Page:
There are more aspects to this story, most prominently the possibility that Saudi oil production has peaked (see Simmon's Twilight In The Desert). But "they" are very far from acknowledging any such possibility, at least publicly, choosing instead to view high oil prices as a deliberate choice by Arabs bent on maximizing current gain and "buying up the world" through sovereign wealth funds.

My view is that we will find out very, very soon what is really going on.


  1. The Saudis are annoyed at a weak dollar (Bretton Woods II reluctance?) and as well as being solely blamed when our home grown speculators are adding quite a lot to the barrel of oil - the new bubble is commodities folks. Wall Street financiers will bleed us once again. See this 2006 report:


  2. Let us be straightforward.

    In view of the massively negative returns of the "reserve currency" sic (excuse my coughing), I wonder why any oil would still be produced to-day.

    At any price, if you do not have a decent store of value, oil extraction is a bad decision.

    On top of below-inflation real returns, we now have a chance of accross-the-board financial defaults

    Possibly some oil producers are not that kind of short term greedy hedonists that Wall Street nurtures in droves.

    The only long term view is: Oil left in soil and a strong army at the borders.

    This is politically incorrect but has to be said.

  3. Let's see. "They" (Americans own elected representatives) told the American worker whose job was outsourced that "it's the global economy" - deal with it.

    Now that oil prices are hurting the profits of "their" big business campaign contributors "they" are whining about this particular aspect of the global economy. Sounds hypocritical to me.

  4. Hell:
    You've got it about the real purpose of these articles. All of a sudden our Goldman Sachs "friends" say oil may go to $150-$200. Why? What is GS really signalling? To whom?

  5. So...does a pending change in administrations (and a change in who gets the phone call at 3am) have any impact on the direction vector and velocity of where this is going?

  6. Hell, that was a VERY good post

    Independent accountant, would you hum a few more bars, I do not follow.

  7. "My view is that we will find out very, very soon what is really going on."

    Agreed. This is going to be a very interesting year, in more ways than one.

    Idependent accountant, GS had predicted the rise to $105 more than a year ago. It isn't that the recent prediction is "all of a sudden". It is that their earlier predictions of oil price rises weren't taken seriously. They're being taken very seriously now. Being right may not buy you much credibility in politics, but it does seem to in the financial world.

  8. "Friday (until abt. noon) - Israel
    Rest of Friday - Saudi Arabia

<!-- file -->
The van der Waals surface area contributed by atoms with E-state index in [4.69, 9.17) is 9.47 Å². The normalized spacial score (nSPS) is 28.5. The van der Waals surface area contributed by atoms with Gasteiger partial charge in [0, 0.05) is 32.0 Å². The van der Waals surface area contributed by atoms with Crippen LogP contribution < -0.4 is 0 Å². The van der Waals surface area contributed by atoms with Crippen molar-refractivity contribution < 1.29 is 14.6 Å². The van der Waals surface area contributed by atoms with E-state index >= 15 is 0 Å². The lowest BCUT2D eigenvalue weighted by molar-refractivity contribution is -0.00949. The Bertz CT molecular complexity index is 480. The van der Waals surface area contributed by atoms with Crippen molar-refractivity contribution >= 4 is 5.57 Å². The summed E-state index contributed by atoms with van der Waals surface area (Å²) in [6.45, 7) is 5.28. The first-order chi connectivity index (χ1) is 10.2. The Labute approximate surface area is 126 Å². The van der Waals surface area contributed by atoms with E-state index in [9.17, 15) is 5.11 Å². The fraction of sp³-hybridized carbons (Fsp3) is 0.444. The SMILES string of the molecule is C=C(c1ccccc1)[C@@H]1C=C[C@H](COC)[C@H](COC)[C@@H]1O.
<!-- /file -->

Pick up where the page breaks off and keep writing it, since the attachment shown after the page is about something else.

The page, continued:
Saturday - Egypt"

    I wonder if the Saud family was at Jenna's wedding?

  9. If you were Saudi royalty would you be pleased with Boy George's Awesome Adventure?

    Osama (a real existential threat to Saudi power)running loose in the Afghanistan Pakistan border region, Shiites in Iraq teaming up with the powers in Iran, enabling Israel to maintain its Draconian measures against the Palestinians, stirring the pot in Lebanon, and the pimping of the dollar beyond useful reserve status.

    You think they view the "enlightened one" as an ally?

    I wonder how much of the capital lost by the Bush Ponzi scheme (AKA Carlysle Capital Corp.) was of Saudi origin?

  10. Give me a break Hell. Do you know how many US newspapers will start calling Bush anti-semitic, if he spent 3 days in Saudi and one in Israel?

    "My view is that we will find out very, very soon what is really going on."

    Peak oil is here. WTIC is going to see $40 soon.

  11. I wouldn't leap to the conclusion that Bush is pissed at the Saudis for not ramping up production -- there's no evidence that this administration has ever done anything to lower oil prices. In fact, higher oil prices forces foreign govts to hold more dollars, and those petrodollars get recycled back into US banks (or, at least, that's supposed to be the arrangement...)

    I'm not suggesting that high oil prices will recapitalize the banks, only that BushCo cares about oil companies and not commuters.

  12. The issues are many, I imagine, the dollar, and U.S. military designs on Iran to name a few. Regarding pumping more oil, even if they can't the Saudis will never admit to their fields being in terminal decline. Needless to say, none of these issues will be settled in a satisfactory way in a brief meeting.

    As for oil's prospects going forward. Goldman Sachs, the biggest criminals on the street, with
    the possible exception of JP Morgan, are amongst those with the highest projections for oil. Their public stance should be a huge caveat to those who are expecting $200 dollar oil anytime soon.
    They are not in the business of doing the public a favor, but rather making money, and that is best done, in their experience, at the public's expense.

  13. H, or anyone with the relevant info. How much 'oil' does Israel have - and Egypt?